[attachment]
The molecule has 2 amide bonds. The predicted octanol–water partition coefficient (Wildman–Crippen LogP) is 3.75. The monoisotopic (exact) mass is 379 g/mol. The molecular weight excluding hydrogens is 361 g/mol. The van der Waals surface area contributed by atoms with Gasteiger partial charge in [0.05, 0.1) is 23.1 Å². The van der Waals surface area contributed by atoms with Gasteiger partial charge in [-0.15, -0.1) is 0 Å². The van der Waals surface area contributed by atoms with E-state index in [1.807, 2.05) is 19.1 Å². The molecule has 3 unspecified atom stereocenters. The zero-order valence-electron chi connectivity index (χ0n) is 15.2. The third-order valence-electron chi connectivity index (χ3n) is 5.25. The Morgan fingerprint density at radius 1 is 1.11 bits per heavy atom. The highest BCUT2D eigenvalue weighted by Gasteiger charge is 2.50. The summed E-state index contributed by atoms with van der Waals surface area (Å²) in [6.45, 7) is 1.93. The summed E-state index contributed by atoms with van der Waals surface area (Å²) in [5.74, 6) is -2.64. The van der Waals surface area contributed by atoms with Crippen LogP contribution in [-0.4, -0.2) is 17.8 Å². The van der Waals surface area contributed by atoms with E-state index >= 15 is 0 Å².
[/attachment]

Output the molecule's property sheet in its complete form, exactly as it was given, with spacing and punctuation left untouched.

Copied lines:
The molecule has 2 amide bonds. The predicted octanol–water partition coefficient (Wildman–Crippen LogP) is 3.75. The monoisotopic (exact) mass is 379 g/mol. The molecular weight excluding hydrogens is 361 g/mol. The van der Waals surface area contributed by atoms with Gasteiger partial charge in [0.05, 0.1) is 23.1 Å². The van der Waals surface area contributed by atoms with Gasteiger partial charge in [-0.15, -0.1) is 0 Å². The van der Waals surface area contributed by atoms with E-state index in [1.807, 2.05) is 19.1 Å². The molecule has 3 unspecified atom stereocenters. The zero-order valence-electron chi connectivity index (χ0n) is 15.2. The third-order valence-electron chi connectivity index (χ3n) is 5.25. The Morgan fingerprint density at radius 1 is 1.11 bits per heavy atom. The highest BCUT2D eigenvalue weighted by Gasteiger charge is 2.50. The summed E-state index contributed by atoms with van der Waals surface area (Å²) in [6.45, 7) is 1.93. The summed E-state index contributed by atoms with van der Waals surface area (Å²) in [5.74, 6) is -2.64. The van der Waals surface area contributed by atoms with Crippen LogP contribution in [-0.4, -0.2) is 17.8 Å². The van der Waals surface area contributed by atoms with E-state index >= 15 is 0 Å².